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Simmons issues warning to attorneys and witnesses involved in Enquiry

Published:Thursday | July 2, 2015 | 7:28 AM
Sir David Simmons ... Section 11 of the Act says, among other things, that a person shall not give evidence before the commission that is false or misleading.

There is an appeal from chairman of the West Kingston Commission of Enquiry Sir David Simmons for attorneys and witnesses involved in the hearings to get familiar with the section of the Commission of Enquiry Act that deals with fraud and misrepresentation.

The warning came after attorneys for the Jamaica Defence Force (JDF) indicated that they had concerns about witness statements submitted by some residents of Tivoli Gardens following the May 2010 police-military operations to apprehend drug kingpin Christopher ‘Dudus’ Coke.

JDF attorney Linton Gordon has declined to make those concerns public, but signalled yesterday that he was interested in the statements provided by two residents of Tivoli Gardens, Gloria Pitter and Hortense Pitter.

On Monday the commission got fresh statements from both women.

The statements were collected last weekend by the Tivoli Committee, a group that claims to represent residents of the west Kingston community.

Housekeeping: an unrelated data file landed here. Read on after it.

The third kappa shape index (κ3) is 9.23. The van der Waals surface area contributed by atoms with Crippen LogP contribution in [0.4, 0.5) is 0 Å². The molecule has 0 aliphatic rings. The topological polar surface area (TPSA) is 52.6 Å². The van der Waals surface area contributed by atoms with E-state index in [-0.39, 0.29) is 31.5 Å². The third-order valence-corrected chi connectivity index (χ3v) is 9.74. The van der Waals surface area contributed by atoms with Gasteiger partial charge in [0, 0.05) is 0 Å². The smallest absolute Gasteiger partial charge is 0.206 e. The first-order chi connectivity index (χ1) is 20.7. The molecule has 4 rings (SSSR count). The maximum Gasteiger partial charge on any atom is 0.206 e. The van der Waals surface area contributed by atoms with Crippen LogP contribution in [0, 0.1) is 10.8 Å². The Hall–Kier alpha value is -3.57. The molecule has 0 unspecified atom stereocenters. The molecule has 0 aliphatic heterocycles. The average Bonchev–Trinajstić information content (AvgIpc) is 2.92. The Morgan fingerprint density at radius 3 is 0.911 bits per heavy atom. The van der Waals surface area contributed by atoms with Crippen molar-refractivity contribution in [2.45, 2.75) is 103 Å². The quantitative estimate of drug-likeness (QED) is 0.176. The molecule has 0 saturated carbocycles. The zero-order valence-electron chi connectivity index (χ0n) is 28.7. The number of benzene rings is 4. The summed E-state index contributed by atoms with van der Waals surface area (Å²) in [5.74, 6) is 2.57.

However, it has now emerged that the Tivoli Committee is claiming to appear on behalf of persons already being represented by the Office of the Public Defender and attorney-at-law Alexander Williams.

Gordon sought to make it clear that he was not accusing the women of any wrongdoing, but told the commission that his checks have revealed that some Tivoli Gardens residents have given several versions of their experiences during the operation.

He says he wants an opportunity to cross check them.

 

Attorney for the Jamaica Defence Force Linton Gordon

Responding to the concerns, Sir David said the two witness statements would be made available to the JDF attorneys.

He had a word of advice for attorneys and witnesses giving evidence before the commission.

 

Chairman of the West Kingston Commission of Enquiry Sir David Simmons

Section 11 of the Act says, among other things, that a person shall not give evidence before the commission that is false or misleading.

It says a person who contravenes this subsection commits an offence and is liable, on conviction before a Resident Magistrate, to a fine not exceeding $1 million or six months in prison.

Simmons has scheduled a meeting for Friday morning with Public Defender Arlene Harrison Henry, Williams and attorney for the Tivoli Committee, Michael Williams, to discuss the issue.